The Known Risks We Run: The Highway
The paper reviews known risks on the highway in perspective with the options available for reduction of risk, illustrating principles from experience in Great Britain.
Firstly, the overall risks of accident and injury on the highway are enumerated statistically in relation to the individual and to the community. The subjective view of these risks is discussed in terms of public response to different situations and monetary values ascribed.
The relatively objective assessment of risks associated with different factors has been obtained through a multi-disciplinary study of the contribution of aspects of highway design, vehicle condition, and road user behaviour to accident occurrence. Stress is laid on interactions between the road, the vehicle, and the road user. Other studies give quantification of risks for specific road engineering and environmental factors, and show how probability of injury may be related to vehicle design.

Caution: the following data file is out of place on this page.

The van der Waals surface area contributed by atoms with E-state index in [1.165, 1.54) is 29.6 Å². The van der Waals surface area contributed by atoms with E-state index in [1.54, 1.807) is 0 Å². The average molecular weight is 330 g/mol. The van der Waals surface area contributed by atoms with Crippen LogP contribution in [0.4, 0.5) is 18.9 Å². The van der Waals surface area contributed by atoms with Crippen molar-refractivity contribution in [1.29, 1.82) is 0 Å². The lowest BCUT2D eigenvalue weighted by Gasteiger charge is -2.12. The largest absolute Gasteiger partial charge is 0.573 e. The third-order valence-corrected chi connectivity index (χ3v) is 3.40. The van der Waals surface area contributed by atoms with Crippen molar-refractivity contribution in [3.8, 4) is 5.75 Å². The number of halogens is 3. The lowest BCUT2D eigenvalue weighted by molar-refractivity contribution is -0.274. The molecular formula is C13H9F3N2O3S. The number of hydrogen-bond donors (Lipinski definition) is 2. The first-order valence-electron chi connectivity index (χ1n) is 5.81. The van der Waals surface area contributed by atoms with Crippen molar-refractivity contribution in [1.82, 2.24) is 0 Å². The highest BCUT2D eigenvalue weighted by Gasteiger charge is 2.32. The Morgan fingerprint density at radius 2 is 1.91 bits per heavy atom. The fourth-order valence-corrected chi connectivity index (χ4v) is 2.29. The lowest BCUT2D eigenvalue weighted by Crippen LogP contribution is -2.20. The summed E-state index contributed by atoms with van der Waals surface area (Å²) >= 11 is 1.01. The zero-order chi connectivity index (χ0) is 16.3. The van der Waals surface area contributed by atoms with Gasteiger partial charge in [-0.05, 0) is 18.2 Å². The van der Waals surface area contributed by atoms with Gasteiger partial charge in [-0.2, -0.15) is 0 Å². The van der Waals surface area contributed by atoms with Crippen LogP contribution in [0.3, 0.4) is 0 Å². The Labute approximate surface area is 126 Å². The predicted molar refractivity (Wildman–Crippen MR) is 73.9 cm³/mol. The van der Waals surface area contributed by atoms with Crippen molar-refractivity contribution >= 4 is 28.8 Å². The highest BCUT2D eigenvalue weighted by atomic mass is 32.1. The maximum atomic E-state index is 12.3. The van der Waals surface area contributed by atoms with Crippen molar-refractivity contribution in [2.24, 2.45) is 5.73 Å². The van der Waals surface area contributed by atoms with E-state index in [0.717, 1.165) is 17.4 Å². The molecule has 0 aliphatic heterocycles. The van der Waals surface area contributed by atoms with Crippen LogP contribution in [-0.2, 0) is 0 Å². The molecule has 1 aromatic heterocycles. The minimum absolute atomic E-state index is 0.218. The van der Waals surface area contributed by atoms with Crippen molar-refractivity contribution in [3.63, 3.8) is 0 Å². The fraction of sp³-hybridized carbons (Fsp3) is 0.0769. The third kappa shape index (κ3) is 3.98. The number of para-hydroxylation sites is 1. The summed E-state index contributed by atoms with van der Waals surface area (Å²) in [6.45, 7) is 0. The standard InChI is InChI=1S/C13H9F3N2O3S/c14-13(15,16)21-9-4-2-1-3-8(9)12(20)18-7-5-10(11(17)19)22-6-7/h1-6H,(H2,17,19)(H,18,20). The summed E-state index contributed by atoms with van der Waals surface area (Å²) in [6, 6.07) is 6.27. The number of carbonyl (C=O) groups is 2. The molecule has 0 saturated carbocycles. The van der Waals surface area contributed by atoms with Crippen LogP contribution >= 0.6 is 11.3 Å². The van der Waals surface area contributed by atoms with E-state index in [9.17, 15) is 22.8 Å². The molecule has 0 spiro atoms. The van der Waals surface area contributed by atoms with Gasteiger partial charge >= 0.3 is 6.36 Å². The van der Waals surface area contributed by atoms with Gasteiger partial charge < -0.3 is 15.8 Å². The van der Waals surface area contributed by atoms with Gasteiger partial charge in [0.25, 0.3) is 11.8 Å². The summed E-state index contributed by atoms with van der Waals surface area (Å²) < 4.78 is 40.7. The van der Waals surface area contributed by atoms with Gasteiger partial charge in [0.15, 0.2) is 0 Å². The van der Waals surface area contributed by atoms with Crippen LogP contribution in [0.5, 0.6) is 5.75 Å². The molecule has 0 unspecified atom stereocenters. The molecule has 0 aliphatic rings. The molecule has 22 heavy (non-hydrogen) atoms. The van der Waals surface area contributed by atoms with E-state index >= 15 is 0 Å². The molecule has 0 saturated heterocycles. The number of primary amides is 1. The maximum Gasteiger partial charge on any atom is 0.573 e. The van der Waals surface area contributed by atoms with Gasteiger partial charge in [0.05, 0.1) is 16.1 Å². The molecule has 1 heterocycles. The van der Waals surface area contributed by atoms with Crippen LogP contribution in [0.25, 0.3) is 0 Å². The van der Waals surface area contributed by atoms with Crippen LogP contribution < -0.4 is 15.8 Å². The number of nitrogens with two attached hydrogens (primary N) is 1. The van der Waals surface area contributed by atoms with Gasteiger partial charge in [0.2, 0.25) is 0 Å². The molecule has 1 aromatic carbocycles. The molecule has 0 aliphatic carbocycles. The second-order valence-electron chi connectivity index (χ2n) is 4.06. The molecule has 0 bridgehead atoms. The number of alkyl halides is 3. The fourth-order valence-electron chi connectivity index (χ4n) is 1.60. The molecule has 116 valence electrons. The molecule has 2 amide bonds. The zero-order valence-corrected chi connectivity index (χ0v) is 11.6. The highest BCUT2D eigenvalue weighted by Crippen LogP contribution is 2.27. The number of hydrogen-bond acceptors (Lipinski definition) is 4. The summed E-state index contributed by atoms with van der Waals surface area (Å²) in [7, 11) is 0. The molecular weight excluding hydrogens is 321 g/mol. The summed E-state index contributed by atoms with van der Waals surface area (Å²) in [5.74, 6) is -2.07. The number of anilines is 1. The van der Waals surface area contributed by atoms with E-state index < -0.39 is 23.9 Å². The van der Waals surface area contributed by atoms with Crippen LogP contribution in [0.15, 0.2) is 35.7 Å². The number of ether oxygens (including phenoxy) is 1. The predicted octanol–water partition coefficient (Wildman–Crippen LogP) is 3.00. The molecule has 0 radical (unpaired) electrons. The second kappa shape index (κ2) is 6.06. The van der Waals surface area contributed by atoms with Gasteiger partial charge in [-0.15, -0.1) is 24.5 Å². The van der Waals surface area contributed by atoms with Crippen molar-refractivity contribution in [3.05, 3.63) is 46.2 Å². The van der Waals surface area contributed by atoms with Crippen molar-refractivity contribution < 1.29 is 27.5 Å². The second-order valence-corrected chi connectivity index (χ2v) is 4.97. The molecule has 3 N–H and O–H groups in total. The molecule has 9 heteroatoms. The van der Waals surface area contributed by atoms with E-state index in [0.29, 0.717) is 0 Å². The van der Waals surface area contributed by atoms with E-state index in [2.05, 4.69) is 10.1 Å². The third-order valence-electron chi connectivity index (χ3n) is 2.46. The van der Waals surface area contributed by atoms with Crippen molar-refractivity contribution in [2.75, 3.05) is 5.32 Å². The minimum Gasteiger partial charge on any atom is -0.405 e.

The potential for reduction in accident or injury risk is examined in the light of known benefits from well tried countermeasures, and quantified in relation to road engineering and traffic management, vehicle design and use, road user behaviour and road usage.
Finally, risk factors are contrasted with remedial potential. Future directions for application of countermeasures to reduce risk and for research to enhance quantification of risk and identify new effective countermeasures are enumerated.
KeywordsRoad Safety Seat Belt Road User Road Accident Road Environment
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